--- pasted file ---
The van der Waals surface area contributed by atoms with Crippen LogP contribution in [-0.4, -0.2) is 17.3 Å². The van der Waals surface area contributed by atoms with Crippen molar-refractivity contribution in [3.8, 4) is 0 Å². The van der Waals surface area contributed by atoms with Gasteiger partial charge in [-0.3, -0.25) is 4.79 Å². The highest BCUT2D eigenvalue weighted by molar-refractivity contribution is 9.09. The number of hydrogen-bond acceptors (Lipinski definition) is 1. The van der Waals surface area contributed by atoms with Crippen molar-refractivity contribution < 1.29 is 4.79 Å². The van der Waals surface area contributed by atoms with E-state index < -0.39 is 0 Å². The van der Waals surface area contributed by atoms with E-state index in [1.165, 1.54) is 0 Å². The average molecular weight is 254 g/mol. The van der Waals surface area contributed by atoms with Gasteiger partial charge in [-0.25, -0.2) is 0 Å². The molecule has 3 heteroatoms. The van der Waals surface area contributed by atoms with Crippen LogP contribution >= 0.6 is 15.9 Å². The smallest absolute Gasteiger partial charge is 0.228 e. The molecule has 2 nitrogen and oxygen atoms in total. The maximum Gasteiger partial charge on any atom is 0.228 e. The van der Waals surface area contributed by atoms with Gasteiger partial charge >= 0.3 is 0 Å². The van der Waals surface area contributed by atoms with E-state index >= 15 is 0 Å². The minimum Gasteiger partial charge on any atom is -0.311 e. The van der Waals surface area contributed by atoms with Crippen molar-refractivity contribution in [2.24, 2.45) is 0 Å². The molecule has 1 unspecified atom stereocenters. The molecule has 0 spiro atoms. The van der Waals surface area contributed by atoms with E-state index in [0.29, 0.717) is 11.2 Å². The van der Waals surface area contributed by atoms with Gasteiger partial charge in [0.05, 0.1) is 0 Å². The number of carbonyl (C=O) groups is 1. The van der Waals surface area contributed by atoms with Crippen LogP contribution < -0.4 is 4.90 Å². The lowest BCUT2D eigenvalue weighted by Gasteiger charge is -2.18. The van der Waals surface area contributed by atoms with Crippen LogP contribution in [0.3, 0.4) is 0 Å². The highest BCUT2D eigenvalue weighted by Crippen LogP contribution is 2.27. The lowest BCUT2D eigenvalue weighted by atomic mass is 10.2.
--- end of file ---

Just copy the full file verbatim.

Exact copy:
The van der Waals surface area contributed by atoms with Crippen LogP contribution in [-0.4, -0.2) is 17.3 Å². The van der Waals surface area contributed by atoms with Crippen molar-refractivity contribution in [3.8, 4) is 0 Å². The van der Waals surface area contributed by atoms with Gasteiger partial charge in [-0.3, -0.25) is 4.79 Å². The highest BCUT2D eigenvalue weighted by molar-refractivity contribution is 9.09. The number of hydrogen-bond acceptors (Lipinski definition) is 1. The van der Waals surface area contributed by atoms with Crippen molar-refractivity contribution < 1.29 is 4.79 Å². The van der Waals surface area contributed by atoms with E-state index < -0.39 is 0 Å². The van der Waals surface area contributed by atoms with E-state index in [1.165, 1.54) is 0 Å². The average molecular weight is 254 g/mol. The van der Waals surface area contributed by atoms with Gasteiger partial charge in [-0.25, -0.2) is 0 Å². The molecule has 3 heteroatoms. The van der Waals surface area contributed by atoms with Crippen LogP contribution >= 0.6 is 15.9 Å². The smallest absolute Gasteiger partial charge is 0.228 e. The molecule has 2 nitrogen and oxygen atoms in total. The maximum Gasteiger partial charge on any atom is 0.228 e. The van der Waals surface area contributed by atoms with Gasteiger partial charge >= 0.3 is 0 Å². The van der Waals surface area contributed by atoms with E-state index >= 15 is 0 Å². The minimum Gasteiger partial charge on any atom is -0.311 e. The van der Waals surface area contributed by atoms with Crippen molar-refractivity contribution in [2.24, 2.45) is 0 Å². The molecule has 1 unspecified atom stereocenters. The molecule has 0 spiro atoms. The van der Waals surface area contributed by atoms with E-state index in [0.29, 0.717) is 11.2 Å². The van der Waals surface area contributed by atoms with Gasteiger partial charge in [0.05, 0.1) is 0 Å². The number of carbonyl (C=O) groups is 1. The van der Waals surface area contributed by atoms with Crippen LogP contribution < -0.4 is 4.90 Å². The lowest BCUT2D eigenvalue weighted by Gasteiger charge is -2.18. The van der Waals surface area contributed by atoms with Crippen LogP contribution in [0.3, 0.4) is 0 Å². The highest BCUT2D eigenvalue weighted by Crippen LogP contribution is 2.27. The lowest BCUT2D eigenvalue weighted by atomic mass is 10.2.